Project Deliverables – Is everyone marching to the same tune?

Project Deliverables – Is everyone marching to the same tune?

Any organization managing product introduction must have an underlying project plan determining how this is going to happen. Any design process goes through various stages from initial concept to final product. A generic process is illustrated below:

Project-Deliverables-Diagram

Now, this may be simple at a concept level, but can become incredibly complex at an execution level. Consider if you had a 500-person team working on a project and all of their activities needed to be coordinated. Even more crucial to the overall success is the management of deliverables – has every participant delivered his or her contribution to the project on time and to the required quality?

This is where an integrated PLM and project management system can be a powerful tool. In such a system, engineering and design deliverables are attached to tasks in a project plan, and the associated task can only be considered complete once this has occurred. If project management is executed using a standalone system, there is no link between task and deliverable; no way of knowing for certain if what is reflected in the project plan corresponds with reality.

So as a project manager, which would you prefer?

  1. A project plan that is disconnected from the required deliverables and may or may not reflect reality.
  2. An integrated system where the project plan is tied to engineering and design deliverables.

There are several consequences of such an integrated system:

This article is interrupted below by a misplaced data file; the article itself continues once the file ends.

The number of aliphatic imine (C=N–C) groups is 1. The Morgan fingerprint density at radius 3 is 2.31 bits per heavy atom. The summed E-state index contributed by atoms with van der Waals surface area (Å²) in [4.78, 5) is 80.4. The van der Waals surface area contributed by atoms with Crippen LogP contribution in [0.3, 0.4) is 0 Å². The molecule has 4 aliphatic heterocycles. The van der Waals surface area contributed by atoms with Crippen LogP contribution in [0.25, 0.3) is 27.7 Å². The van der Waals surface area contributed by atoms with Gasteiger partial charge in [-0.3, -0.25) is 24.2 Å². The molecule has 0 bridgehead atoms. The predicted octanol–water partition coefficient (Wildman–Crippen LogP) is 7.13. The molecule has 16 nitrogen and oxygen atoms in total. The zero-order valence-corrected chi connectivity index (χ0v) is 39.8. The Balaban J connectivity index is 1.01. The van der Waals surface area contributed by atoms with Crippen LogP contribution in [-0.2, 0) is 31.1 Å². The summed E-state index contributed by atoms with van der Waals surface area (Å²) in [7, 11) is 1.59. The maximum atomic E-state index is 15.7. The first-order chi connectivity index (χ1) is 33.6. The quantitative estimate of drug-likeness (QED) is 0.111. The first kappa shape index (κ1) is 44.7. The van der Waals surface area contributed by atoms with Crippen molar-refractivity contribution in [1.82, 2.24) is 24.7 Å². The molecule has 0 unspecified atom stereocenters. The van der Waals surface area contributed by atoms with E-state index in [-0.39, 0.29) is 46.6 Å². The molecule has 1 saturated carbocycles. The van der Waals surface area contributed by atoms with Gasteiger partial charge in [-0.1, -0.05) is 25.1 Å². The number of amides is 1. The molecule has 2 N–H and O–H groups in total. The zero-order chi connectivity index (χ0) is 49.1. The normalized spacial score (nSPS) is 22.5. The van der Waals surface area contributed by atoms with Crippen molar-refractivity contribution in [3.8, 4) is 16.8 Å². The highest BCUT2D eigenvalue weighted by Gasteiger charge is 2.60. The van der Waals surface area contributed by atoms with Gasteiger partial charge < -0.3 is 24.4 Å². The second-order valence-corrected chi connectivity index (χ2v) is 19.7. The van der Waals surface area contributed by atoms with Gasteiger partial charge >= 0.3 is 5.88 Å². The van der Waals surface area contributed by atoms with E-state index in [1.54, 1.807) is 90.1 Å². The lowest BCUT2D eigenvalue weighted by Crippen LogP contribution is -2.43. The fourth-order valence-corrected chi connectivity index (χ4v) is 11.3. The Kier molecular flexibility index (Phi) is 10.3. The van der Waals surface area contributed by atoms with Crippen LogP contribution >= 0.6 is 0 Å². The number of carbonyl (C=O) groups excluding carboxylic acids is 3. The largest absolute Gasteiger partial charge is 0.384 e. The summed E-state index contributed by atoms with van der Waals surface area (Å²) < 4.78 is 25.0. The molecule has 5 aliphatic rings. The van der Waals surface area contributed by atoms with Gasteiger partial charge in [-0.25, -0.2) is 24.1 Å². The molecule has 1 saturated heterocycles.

1. Project managers can immediately see if deliverables have been fulfilled. No requirement to verbally or formally query a project participant
  2. Milestone reviews can be conducted efficiently; either the milestone deliverable is in the system or it is not.
  3. Project managers are presented with real time status reports and dashboards. As a deliverable is attached to a task, the report is updated.
  4. There is no hiding the dates for completing a task. The timestamp of when a deliverable is completed is visible for all to see.

All of this allows for what the PLM world calls “automatic” or “invisible” project governance. Projects are self-governing, with all participants being aware of status in real time.

Wouldn’t you want this kind of system?

Kevin Power

Business Development Manager at Tata Technologies
Kevin has worked as a solution architect, account executive and electrical engineer with Tata Technologies over the last fifteen years. During this time, he was involved with the implementation of various CATIA v5 deployments for customers in the automotive and aerospace industries. He has taught CATIA and PLM topics to a wide range of students and authored many methodologies and best practices for clients. Kevin currently manages the business development team.

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Kevin Power

Business Development Manager at Tata Technologies
Kevin has worked as a solution architect, account executive and electrical engineer with Tata Technologies over the last fifteen years. During this time, he was involved with the implementation of various CATIA v5 deployments for customers in the automotive and aerospace industries. He has taught CATIA and PLM topics to a wide range of students and authored many methodologies and best practices for clients. Kevin currently manages the business development team.

Latest posts by Kevin Power (see all)